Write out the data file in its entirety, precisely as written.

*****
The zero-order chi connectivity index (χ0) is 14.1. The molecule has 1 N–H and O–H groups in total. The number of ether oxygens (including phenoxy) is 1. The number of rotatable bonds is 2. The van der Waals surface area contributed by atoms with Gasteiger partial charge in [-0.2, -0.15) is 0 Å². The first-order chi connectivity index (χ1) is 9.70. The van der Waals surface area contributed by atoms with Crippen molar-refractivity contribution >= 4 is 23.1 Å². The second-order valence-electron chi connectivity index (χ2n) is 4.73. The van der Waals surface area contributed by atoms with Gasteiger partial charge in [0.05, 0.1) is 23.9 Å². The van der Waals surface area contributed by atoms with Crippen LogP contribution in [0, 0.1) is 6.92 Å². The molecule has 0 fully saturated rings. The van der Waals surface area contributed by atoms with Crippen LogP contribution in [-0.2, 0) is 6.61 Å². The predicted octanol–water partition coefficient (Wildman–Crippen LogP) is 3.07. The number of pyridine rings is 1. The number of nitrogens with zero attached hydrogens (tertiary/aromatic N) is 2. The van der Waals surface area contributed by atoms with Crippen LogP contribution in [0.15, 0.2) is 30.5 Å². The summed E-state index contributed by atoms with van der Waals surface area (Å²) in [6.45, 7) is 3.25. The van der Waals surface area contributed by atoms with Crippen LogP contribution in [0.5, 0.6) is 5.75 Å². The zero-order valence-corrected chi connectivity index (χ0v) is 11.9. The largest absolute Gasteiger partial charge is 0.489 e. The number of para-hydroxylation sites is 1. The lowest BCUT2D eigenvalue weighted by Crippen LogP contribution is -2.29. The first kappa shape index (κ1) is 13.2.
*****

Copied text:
The zero-order chi connectivity index (χ0) is 14.1. The molecule has 1 N–H and O–H groups in total. The number of ether oxygens (including phenoxy) is 1. The number of rotatable bonds is 2. The van der Waals surface area contributed by atoms with Gasteiger partial charge in [-0.2, -0.15) is 0 Å². The first-order chi connectivity index (χ1) is 9.70. The van der Waals surface area contributed by atoms with Crippen molar-refractivity contribution >= 4 is 23.1 Å². The second-order valence-electron chi connectivity index (χ2n) is 4.73. The van der Waals surface area contributed by atoms with Gasteiger partial charge in [0.05, 0.1) is 23.9 Å². The van der Waals surface area contributed by atoms with Crippen LogP contribution in [0, 0.1) is 6.92 Å². The molecule has 0 fully saturated rings. The van der Waals surface area contributed by atoms with Crippen LogP contribution in [-0.2, 0) is 6.61 Å². The predicted octanol–water partition coefficient (Wildman–Crippen LogP) is 3.07. The number of pyridine rings is 1. The number of nitrogens with zero attached hydrogens (tertiary/aromatic N) is 2. The van der Waals surface area contributed by atoms with Crippen LogP contribution in [0.15, 0.2) is 30.5 Å². The summed E-state index contributed by atoms with van der Waals surface area (Å²) in [6.45, 7) is 3.25. The van der Waals surface area contributed by atoms with Crippen LogP contribution in [0.5, 0.6) is 5.75 Å². The zero-order valence-corrected chi connectivity index (χ0v) is 11.9. The largest absolute Gasteiger partial charge is 0.489 e. The number of para-hydroxylation sites is 1. The lowest BCUT2D eigenvalue weighted by Crippen LogP contribution is -2.29. The first kappa shape index (κ1) is 13.2.